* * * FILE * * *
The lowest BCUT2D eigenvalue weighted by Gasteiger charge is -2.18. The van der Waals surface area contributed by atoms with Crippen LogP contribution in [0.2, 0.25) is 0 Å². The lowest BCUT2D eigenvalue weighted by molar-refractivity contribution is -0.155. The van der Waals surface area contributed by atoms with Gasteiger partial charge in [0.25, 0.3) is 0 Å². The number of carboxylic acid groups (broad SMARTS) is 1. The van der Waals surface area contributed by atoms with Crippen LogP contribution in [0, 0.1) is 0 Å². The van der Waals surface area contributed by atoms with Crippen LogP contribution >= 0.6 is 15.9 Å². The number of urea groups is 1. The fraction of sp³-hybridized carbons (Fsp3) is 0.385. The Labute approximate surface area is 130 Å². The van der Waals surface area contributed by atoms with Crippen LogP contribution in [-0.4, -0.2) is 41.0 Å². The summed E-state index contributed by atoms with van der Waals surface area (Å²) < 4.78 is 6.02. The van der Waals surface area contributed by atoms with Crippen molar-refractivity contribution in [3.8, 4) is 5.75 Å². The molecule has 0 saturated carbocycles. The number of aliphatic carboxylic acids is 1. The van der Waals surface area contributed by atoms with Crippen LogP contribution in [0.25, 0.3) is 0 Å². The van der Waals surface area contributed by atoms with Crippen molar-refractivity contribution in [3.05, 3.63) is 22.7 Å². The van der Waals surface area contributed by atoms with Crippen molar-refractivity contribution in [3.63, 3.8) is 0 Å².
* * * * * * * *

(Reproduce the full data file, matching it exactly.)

The lowest BCUT2D eigenvalue weighted by Gasteiger charge is -2.18. The van der Waals surface area contributed by atoms with Crippen LogP contribution in [0.2, 0.25) is 0 Å². The lowest BCUT2D eigenvalue weighted by molar-refractivity contribution is -0.155. The van der Waals surface area contributed by atoms with Gasteiger partial charge in [0.25, 0.3) is 0 Å². The number of carboxylic acid groups (broad SMARTS) is 1. The van der Waals surface area contributed by atoms with Crippen LogP contribution in [0, 0.1) is 0 Å². The van der Waals surface area contributed by atoms with Crippen LogP contribution >= 0.6 is 15.9 Å². The number of urea groups is 1. The fraction of sp³-hybridized carbons (Fsp3) is 0.385. The Labute approximate surface area is 130 Å². The van der Waals surface area contributed by atoms with Crippen LogP contribution in [-0.4, -0.2) is 41.0 Å². The summed E-state index contributed by atoms with van der Waals surface area (Å²) < 4.78 is 6.02. The van der Waals surface area contributed by atoms with Crippen molar-refractivity contribution in [3.8, 4) is 5.75 Å². The molecule has 0 saturated carbocycles. The number of aliphatic carboxylic acids is 1. The van der Waals surface area contributed by atoms with Crippen LogP contribution in [0.25, 0.3) is 0 Å². The van der Waals surface area contributed by atoms with Crippen molar-refractivity contribution in [3.05, 3.63) is 22.7 Å². The van der Waals surface area contributed by atoms with Crippen molar-refractivity contribution in [3.63, 3.8) is 0 Å².